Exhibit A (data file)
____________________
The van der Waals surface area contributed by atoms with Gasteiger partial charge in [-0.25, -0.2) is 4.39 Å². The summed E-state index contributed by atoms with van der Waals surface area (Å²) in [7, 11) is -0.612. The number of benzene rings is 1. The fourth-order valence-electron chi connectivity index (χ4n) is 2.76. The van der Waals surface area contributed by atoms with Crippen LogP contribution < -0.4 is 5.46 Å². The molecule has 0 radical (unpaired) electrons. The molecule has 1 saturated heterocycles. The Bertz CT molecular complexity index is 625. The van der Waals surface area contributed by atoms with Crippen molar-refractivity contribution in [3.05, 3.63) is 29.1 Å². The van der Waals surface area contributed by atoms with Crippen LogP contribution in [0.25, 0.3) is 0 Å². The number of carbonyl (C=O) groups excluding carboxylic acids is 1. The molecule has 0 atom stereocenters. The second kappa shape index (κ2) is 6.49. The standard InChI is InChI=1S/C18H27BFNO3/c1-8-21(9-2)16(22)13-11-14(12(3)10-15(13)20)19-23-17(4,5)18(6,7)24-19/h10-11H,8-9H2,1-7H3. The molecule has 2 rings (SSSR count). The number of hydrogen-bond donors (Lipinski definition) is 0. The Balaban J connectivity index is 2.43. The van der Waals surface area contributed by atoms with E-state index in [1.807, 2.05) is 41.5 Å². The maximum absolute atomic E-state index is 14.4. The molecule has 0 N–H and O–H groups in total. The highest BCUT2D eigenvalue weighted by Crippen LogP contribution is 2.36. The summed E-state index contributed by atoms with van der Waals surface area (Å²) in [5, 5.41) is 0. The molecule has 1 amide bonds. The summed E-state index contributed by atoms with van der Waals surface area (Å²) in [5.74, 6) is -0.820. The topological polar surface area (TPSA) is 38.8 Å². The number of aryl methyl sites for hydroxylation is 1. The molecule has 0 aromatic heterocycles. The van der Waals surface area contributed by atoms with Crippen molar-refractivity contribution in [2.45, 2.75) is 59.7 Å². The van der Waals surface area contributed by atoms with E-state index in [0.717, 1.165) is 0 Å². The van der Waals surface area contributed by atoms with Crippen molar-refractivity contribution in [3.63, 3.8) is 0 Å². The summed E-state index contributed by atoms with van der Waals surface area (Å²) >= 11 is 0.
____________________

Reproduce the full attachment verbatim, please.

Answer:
The van der Waals surface area contributed by atoms with Gasteiger partial charge in [-0.25, -0.2) is 4.39 Å². The summed E-state index contributed by atoms with van der Waals surface area (Å²) in [7, 11) is -0.612. The number of benzene rings is 1. The fourth-order valence-electron chi connectivity index (χ4n) is 2.76. The van der Waals surface area contributed by atoms with Crippen LogP contribution < -0.4 is 5.46 Å². The molecule has 0 radical (unpaired) electrons. The molecule has 1 saturated heterocycles. The Bertz CT molecular complexity index is 625. The van der Waals surface area contributed by atoms with Crippen molar-refractivity contribution in [3.05, 3.63) is 29.1 Å². The van der Waals surface area contributed by atoms with Crippen LogP contribution in [0.25, 0.3) is 0 Å². The number of carbonyl (C=O) groups excluding carboxylic acids is 1. The molecule has 0 atom stereocenters. The second kappa shape index (κ2) is 6.49. The standard InChI is InChI=1S/C18H27BFNO3/c1-8-21(9-2)16(22)13-11-14(12(3)10-15(13)20)19-23-17(4,5)18(6,7)24-19/h10-11H,8-9H2,1-7H3. The molecule has 2 rings (SSSR count). The number of hydrogen-bond donors (Lipinski definition) is 0. The Balaban J connectivity index is 2.43. The van der Waals surface area contributed by atoms with E-state index in [1.807, 2.05) is 41.5 Å². The maximum absolute atomic E-state index is 14.4. The molecule has 0 N–H and O–H groups in total. The highest BCUT2D eigenvalue weighted by Crippen LogP contribution is 2.36. The summed E-state index contributed by atoms with van der Waals surface area (Å²) in [5, 5.41) is 0. The molecule has 1 amide bonds. The summed E-state index contributed by atoms with van der Waals surface area (Å²) in [5.74, 6) is -0.820. The topological polar surface area (TPSA) is 38.8 Å². The number of aryl methyl sites for hydroxylation is 1. The molecule has 0 aromatic heterocycles. The van der Waals surface area contributed by atoms with Crippen molar-refractivity contribution in [2.45, 2.75) is 59.7 Å². The van der Waals surface area contributed by atoms with E-state index in [0.717, 1.165) is 0 Å². The van der Waals surface area contributed by atoms with Crippen molar-refractivity contribution in [3.63, 3.8) is 0 Å². The summed E-state index contributed by atoms with van der Waals surface area (Å²) >= 11 is 0.